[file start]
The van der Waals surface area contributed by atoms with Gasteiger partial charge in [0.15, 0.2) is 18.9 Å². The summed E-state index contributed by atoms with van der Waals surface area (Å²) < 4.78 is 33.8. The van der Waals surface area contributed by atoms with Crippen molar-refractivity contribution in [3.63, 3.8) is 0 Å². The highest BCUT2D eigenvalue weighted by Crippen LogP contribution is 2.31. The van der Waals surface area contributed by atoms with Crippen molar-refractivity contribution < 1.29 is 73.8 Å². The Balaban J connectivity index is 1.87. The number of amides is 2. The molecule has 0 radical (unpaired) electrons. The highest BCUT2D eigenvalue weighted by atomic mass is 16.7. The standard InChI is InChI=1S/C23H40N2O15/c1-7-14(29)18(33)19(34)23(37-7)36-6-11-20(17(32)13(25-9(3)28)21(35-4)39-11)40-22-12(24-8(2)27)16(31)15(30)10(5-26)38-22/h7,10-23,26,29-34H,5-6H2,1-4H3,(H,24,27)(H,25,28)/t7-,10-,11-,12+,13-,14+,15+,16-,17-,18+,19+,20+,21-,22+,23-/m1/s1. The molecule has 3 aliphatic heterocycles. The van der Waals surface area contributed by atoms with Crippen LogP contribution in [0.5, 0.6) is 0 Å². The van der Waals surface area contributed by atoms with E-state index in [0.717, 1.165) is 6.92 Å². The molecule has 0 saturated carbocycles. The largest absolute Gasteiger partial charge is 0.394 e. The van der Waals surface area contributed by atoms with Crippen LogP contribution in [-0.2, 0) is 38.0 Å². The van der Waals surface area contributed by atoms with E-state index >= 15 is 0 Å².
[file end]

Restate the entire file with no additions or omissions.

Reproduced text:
The van der Waals surface area contributed by atoms with Gasteiger partial charge in [0.15, 0.2) is 18.9 Å². The summed E-state index contributed by atoms with van der Waals surface area (Å²) < 4.78 is 33.8. The van der Waals surface area contributed by atoms with Crippen molar-refractivity contribution in [3.63, 3.8) is 0 Å². The highest BCUT2D eigenvalue weighted by Crippen LogP contribution is 2.31. The van der Waals surface area contributed by atoms with Crippen molar-refractivity contribution < 1.29 is 73.8 Å². The Balaban J connectivity index is 1.87. The number of amides is 2. The molecule has 0 radical (unpaired) electrons. The highest BCUT2D eigenvalue weighted by atomic mass is 16.7. The standard InChI is InChI=1S/C23H40N2O15/c1-7-14(29)18(33)19(34)23(37-7)36-6-11-20(17(32)13(25-9(3)28)21(35-4)39-11)40-22-12(24-8(2)27)16(31)15(30)10(5-26)38-22/h7,10-23,26,29-34H,5-6H2,1-4H3,(H,24,27)(H,25,28)/t7-,10-,11-,12+,13-,14+,15+,16-,17-,18+,19+,20+,21-,22+,23-/m1/s1. The molecule has 3 aliphatic heterocycles. The van der Waals surface area contributed by atoms with Crippen LogP contribution in [0.5, 0.6) is 0 Å². The van der Waals surface area contributed by atoms with E-state index in [0.717, 1.165) is 6.92 Å². The molecule has 0 saturated carbocycles. The largest absolute Gasteiger partial charge is 0.394 e. The van der Waals surface area contributed by atoms with Crippen LogP contribution in [-0.2, 0) is 38.0 Å². The van der Waals surface area contributed by atoms with E-state index >= 15 is 0 Å².